How to Calculate Gross Private Domestic Investment

by Nicole LaMarco - Updated July 24, 2018

A basic gross private investment definition is the amount of private business capital that's invested in domestic production through the purchase of fixed property or inventory – the calculation of which, measures gross private domestic investment (GPDI). This is an aggregate of all the various forms of capital investments accumulated within that country’s economy for one year. If you would like to find the data used to make this calculation, you can easily get it from the National Statistics Authority. But what, exactly, are these forms of capital?

Manufacturing Process

The manufacturing sector in the country will have manufactured some new goods over the period. These new manufactured resources will be purchased by businesses around the country. That purchase represents a capital investment by these businesses and so will be considered in the final calculation. The kind of manufactured goods includes equipment and machinery that will go toward improving the profitability of these businesses.

Real Estate Property

Land is one of the three principle resources in economics: land, labor and capital. It, therefore, makes sense that when a business undertakes the purchase of a piece of property, whether developed or not, it will have made a capital investment. This investment will be considered in the final calculation as well.

New construction has happened across the country. There are all kinds of construction, including office buildings, residential apartments for families, houses for single families and more. The value of this new construction is figured into the calculation.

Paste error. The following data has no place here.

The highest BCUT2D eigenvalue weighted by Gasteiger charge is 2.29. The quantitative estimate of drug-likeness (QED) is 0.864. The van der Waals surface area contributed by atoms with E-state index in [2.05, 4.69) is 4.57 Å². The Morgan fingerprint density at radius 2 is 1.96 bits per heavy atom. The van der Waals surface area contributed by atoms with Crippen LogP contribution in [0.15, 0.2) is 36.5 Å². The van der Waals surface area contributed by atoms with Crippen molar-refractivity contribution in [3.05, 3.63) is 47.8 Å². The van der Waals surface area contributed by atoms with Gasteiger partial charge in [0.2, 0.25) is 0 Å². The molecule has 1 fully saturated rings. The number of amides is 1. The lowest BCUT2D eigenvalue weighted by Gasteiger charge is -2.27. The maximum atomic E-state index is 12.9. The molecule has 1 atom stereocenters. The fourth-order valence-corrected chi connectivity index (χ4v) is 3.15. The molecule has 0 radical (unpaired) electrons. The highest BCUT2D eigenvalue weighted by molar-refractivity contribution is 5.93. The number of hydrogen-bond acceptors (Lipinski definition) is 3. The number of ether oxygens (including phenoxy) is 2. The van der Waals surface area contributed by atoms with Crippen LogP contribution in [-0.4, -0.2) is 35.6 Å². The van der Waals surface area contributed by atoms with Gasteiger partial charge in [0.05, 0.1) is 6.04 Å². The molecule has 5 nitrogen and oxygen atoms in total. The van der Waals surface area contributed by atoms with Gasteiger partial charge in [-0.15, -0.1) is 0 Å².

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Increase or Decrease in Inventory

The first step is to look at the increase or decrease in inventory in businesses over the year. In this case, the initial figure for inventory for all the businesses in the country is taken at the beginning of the year and the final inventory is taken at the end of the year. The amount by which the inventory has increased or decreased is then determined.

A good example of this would be a food manufacturer. In this business, you avoid looking at the inventory or any works-in-progress and instead focus on the finished goods. That would be the food products that have been completely processed and packaged, ready for sale. Depending on how the prevailing economic conditions were that year, that figure may be negative or positive.

Capital Investments

The next item to consider is the capital investment made by businesses. These are items which have not been purchased for resale but to generate value for the business. They include various software, tools, machinery used for manufacturing, office equipment and more.

GDPI: The Final Total

Once you have all three items – real estate, inventory and manufacturing – simply add them up and you will get the figure for the new capital invested by private businesses in the given year. That is the country’s gross private domestic investment.

About the Author

Nicole is a business writer with nearly two decades of hands-on and publishing experience. She's been published in several business publications, including The Employment Times, Web Hosting Sun and WOW! Women on Writing. She also studied business in college.

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